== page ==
Group urges FTC to monitor Microsoft's purchase of Activision Blizzard
Organization collective also expressed concerns over the possible undermining of workers unionization efforts
Yesterday a group of organizations released a letter asking the Federal Trade Commission (FTC) to closely monitor Microsoft's purchase of Activision Blizzard.
The statement expressed a series of concerns that the deal could create such as data privacy issues, undermining online consumer protection, and wage suppression.
The collective taking objection to the merger includes Public Citizen, Center for Digital Democracy, Communications Workers of America, The Repair Association, Public Knowledge, and American Economic Liberties Project.
The Revolving Door Project, National Employment Law Project, Open Markets Institute, Towards Justice, People's Parity Project, Institute for Local Self-Reliance, Main Street Alliance, Fight for the Future and Demand Progress Education Fund complete the group.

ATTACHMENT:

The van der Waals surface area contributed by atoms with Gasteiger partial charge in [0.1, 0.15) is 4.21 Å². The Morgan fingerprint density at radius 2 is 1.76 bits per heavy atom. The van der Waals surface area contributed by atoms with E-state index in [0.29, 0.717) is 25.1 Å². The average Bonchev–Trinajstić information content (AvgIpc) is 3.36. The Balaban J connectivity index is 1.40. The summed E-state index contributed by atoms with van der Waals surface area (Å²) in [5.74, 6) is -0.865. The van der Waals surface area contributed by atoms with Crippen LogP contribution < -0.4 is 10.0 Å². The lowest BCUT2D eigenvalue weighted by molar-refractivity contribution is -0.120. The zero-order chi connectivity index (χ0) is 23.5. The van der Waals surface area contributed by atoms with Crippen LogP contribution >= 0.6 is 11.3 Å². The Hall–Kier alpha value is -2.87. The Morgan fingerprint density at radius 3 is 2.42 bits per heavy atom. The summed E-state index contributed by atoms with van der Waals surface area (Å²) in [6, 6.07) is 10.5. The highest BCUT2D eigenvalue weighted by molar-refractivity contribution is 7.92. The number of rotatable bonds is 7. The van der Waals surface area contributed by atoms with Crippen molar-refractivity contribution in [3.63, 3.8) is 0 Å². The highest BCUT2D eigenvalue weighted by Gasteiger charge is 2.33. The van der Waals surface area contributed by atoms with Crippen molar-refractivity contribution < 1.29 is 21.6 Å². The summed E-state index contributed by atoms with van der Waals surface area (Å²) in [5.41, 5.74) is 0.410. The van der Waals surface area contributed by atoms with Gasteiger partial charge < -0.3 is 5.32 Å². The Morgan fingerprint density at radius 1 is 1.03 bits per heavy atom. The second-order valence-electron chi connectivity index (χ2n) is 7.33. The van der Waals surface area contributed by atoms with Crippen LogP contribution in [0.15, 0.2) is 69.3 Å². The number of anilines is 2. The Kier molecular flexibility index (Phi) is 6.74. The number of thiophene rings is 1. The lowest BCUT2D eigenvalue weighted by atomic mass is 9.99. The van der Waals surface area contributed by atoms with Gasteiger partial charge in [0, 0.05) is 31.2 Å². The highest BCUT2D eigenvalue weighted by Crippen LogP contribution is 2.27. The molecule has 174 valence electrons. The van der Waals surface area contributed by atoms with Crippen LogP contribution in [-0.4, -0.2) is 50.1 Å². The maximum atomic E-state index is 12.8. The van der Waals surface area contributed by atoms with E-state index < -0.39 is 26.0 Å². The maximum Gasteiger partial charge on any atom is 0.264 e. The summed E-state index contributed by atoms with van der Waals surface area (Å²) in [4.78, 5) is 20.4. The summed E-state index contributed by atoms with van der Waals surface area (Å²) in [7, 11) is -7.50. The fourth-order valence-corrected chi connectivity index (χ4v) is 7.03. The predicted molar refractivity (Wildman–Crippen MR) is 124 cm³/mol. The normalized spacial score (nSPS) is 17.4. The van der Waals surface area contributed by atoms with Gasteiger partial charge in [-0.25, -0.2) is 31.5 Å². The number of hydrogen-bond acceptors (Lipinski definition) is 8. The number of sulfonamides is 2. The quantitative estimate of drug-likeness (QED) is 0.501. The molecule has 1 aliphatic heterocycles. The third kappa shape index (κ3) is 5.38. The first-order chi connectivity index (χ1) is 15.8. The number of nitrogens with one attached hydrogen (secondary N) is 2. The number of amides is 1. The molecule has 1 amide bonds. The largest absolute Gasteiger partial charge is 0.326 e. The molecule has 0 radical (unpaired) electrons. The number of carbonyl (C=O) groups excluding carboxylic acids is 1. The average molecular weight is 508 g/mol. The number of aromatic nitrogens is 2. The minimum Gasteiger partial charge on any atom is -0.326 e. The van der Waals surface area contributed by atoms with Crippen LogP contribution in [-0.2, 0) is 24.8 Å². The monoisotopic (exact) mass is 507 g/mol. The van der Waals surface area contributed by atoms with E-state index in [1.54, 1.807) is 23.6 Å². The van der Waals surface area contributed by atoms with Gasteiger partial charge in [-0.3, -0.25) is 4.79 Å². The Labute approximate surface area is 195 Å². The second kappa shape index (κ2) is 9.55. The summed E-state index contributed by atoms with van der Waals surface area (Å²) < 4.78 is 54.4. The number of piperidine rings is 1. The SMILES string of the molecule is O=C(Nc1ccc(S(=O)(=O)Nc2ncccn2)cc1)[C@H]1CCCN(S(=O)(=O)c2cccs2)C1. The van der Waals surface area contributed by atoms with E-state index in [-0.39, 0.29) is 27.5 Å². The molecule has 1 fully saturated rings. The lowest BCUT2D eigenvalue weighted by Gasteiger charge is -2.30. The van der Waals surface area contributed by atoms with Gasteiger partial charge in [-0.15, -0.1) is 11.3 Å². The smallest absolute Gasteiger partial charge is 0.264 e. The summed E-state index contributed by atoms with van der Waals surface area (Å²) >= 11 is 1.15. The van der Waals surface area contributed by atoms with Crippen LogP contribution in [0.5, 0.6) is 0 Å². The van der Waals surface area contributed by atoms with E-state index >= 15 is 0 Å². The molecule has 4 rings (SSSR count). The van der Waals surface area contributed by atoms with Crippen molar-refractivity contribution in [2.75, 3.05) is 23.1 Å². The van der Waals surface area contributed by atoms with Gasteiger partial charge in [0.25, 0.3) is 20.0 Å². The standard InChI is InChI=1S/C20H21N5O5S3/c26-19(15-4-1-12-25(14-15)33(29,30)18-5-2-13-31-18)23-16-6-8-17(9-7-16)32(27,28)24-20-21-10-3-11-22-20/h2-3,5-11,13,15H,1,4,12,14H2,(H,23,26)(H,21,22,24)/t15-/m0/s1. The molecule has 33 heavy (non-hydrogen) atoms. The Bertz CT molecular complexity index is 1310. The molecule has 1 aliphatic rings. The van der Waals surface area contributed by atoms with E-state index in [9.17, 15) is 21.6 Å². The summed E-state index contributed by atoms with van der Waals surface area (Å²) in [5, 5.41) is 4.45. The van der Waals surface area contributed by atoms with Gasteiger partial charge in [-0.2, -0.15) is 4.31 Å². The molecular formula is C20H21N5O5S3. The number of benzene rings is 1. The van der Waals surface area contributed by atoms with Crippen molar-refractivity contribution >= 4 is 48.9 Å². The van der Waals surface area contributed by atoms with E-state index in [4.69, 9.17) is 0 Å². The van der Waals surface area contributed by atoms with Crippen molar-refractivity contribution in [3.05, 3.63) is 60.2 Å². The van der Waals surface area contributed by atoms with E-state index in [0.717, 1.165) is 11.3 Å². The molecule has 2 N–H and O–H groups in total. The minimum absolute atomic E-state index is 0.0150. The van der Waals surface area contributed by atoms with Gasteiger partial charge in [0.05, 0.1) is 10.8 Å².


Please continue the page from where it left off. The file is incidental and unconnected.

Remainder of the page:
The statement to the FTC explained that the addition of Activision Blizzard may result in what it calls "anticompetitive horizontal effects". It also cautioned the resulting growth of the gaming giant Microsoft.
"Activision Blizzard is a substantial game publisher with an extremely popular roster of game franchises and a burgeoning customer base. Recent regulatory filings show that Activision has nearly 400 million monthly active users. If the FTC clears this merger, Microsoft will become the third largest gaming company in the world," it said.
Additionally, the collective's letter also expressed concern that the deal could potentially undermine the unionization efforts of some Activision Blizzard staffers. It also noted that Microsoft staff within the US don't belong to any unions themselves.
"The fact that none of Microsoft's US-based employees belong to a union underscores Microsoft's success in preventing its labor force from organizing to protect worker interest," it said.
"The impact extends beyond its own labor force. Game designers will have fewer potential employers and independent developers will have fewer partners competing for their work, suppressing wages and innovation."
The letter concluded, "We strongly urge the FTC to undertake a searching examination of the deal with an eye towards ensuring open, fair, and competitive markets."